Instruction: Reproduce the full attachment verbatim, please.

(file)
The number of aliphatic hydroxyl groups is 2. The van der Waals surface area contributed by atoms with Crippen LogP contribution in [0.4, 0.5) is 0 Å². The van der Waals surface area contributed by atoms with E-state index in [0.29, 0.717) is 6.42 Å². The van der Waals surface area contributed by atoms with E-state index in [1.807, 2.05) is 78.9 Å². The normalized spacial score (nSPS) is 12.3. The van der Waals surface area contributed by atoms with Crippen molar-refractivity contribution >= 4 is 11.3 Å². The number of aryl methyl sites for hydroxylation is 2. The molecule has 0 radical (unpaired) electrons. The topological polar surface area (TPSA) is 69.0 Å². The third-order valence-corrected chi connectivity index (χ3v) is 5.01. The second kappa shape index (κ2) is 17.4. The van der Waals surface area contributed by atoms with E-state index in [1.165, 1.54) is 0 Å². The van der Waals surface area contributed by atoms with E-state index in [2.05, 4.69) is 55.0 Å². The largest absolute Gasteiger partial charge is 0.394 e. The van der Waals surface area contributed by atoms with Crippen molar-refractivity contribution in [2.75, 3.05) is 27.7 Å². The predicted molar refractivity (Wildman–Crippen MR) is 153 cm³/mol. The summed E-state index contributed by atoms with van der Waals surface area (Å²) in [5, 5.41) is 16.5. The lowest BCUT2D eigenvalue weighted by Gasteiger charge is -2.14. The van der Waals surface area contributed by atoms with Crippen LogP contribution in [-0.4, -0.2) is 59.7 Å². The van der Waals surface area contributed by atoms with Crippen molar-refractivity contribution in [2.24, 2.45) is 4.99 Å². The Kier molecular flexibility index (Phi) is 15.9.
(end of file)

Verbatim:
The number of aliphatic hydroxyl groups is 2. The van der Waals surface area contributed by atoms with Crippen LogP contribution in [0.4, 0.5) is 0 Å². The van der Waals surface area contributed by atoms with E-state index in [0.29, 0.717) is 6.42 Å². The van der Waals surface area contributed by atoms with E-state index in [1.807, 2.05) is 78.9 Å². The normalized spacial score (nSPS) is 12.3. The van der Waals surface area contributed by atoms with Crippen molar-refractivity contribution >= 4 is 11.3 Å². The number of aryl methyl sites for hydroxylation is 2. The molecule has 0 radical (unpaired) electrons. The topological polar surface area (TPSA) is 69.0 Å². The third-order valence-corrected chi connectivity index (χ3v) is 5.01. The second kappa shape index (κ2) is 17.4. The van der Waals surface area contributed by atoms with E-state index in [1.165, 1.54) is 0 Å². The van der Waals surface area contributed by atoms with E-state index in [2.05, 4.69) is 55.0 Å². The largest absolute Gasteiger partial charge is 0.394 e. The van der Waals surface area contributed by atoms with Crippen molar-refractivity contribution in [2.75, 3.05) is 27.7 Å². The predicted molar refractivity (Wildman–Crippen MR) is 153 cm³/mol. The summed E-state index contributed by atoms with van der Waals surface area (Å²) in [5, 5.41) is 16.5. The lowest BCUT2D eigenvalue weighted by Gasteiger charge is -2.14. The van der Waals surface area contributed by atoms with Crippen LogP contribution in [-0.4, -0.2) is 59.7 Å². The van der Waals surface area contributed by atoms with Crippen molar-refractivity contribution in [2.24, 2.45) is 4.99 Å². The Kier molecular flexibility index (Phi) is 15.9.